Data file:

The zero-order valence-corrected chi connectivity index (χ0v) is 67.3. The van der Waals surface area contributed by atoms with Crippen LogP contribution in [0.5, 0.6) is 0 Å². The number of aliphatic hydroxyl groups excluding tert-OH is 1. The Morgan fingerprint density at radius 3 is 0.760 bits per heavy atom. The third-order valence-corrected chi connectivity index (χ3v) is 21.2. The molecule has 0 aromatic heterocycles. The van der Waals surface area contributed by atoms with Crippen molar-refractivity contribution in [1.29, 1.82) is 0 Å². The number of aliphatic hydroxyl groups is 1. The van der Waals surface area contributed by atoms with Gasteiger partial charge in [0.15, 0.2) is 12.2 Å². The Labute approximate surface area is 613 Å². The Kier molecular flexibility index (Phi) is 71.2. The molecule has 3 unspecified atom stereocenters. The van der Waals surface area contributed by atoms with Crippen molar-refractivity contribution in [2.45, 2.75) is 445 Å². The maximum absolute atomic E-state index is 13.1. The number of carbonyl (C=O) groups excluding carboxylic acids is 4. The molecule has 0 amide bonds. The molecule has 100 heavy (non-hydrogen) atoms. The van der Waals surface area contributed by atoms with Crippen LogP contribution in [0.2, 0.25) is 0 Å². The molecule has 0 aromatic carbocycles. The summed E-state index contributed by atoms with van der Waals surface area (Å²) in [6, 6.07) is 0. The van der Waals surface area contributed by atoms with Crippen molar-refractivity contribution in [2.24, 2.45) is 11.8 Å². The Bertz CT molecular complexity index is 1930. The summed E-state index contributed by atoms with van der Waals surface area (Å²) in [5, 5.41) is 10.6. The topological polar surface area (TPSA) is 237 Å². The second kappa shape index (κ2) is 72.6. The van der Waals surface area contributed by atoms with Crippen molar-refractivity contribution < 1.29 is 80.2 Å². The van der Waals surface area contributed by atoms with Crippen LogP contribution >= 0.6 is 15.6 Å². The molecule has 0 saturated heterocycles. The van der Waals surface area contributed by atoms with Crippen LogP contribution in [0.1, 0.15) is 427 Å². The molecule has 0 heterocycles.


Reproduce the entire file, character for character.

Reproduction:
The zero-order valence-corrected chi connectivity index (χ0v) is 67.3. The van der Waals surface area contributed by atoms with Crippen LogP contribution in [0.5, 0.6) is 0 Å². The number of aliphatic hydroxyl groups excluding tert-OH is 1. The Morgan fingerprint density at radius 3 is 0.760 bits per heavy atom. The third-order valence-corrected chi connectivity index (χ3v) is 21.2. The molecule has 0 aromatic heterocycles. The van der Waals surface area contributed by atoms with Crippen molar-refractivity contribution in [1.29, 1.82) is 0 Å². The number of aliphatic hydroxyl groups is 1. The van der Waals surface area contributed by atoms with Gasteiger partial charge in [0.15, 0.2) is 12.2 Å². The Labute approximate surface area is 613 Å². The Kier molecular flexibility index (Phi) is 71.2. The molecule has 3 unspecified atom stereocenters. The van der Waals surface area contributed by atoms with Crippen molar-refractivity contribution in [2.45, 2.75) is 445 Å². The maximum absolute atomic E-state index is 13.1. The number of carbonyl (C=O) groups excluding carboxylic acids is 4. The molecule has 0 amide bonds. The molecule has 100 heavy (non-hydrogen) atoms. The van der Waals surface area contributed by atoms with Crippen LogP contribution in [0.2, 0.25) is 0 Å². The molecule has 0 aromatic carbocycles. The summed E-state index contributed by atoms with van der Waals surface area (Å²) in [6, 6.07) is 0. The van der Waals surface area contributed by atoms with Crippen molar-refractivity contribution in [2.24, 2.45) is 11.8 Å². The Bertz CT molecular complexity index is 1930. The summed E-state index contributed by atoms with van der Waals surface area (Å²) in [5, 5.41) is 10.6. The topological polar surface area (TPSA) is 237 Å². The second kappa shape index (κ2) is 72.6. The van der Waals surface area contributed by atoms with Crippen molar-refractivity contribution < 1.29 is 80.2 Å². The van der Waals surface area contributed by atoms with Crippen LogP contribution >= 0.6 is 15.6 Å². The molecule has 0 saturated heterocycles. The van der Waals surface area contributed by atoms with Crippen LogP contribution in [0.1, 0.15) is 427 Å². The molecule has 0 heterocycles.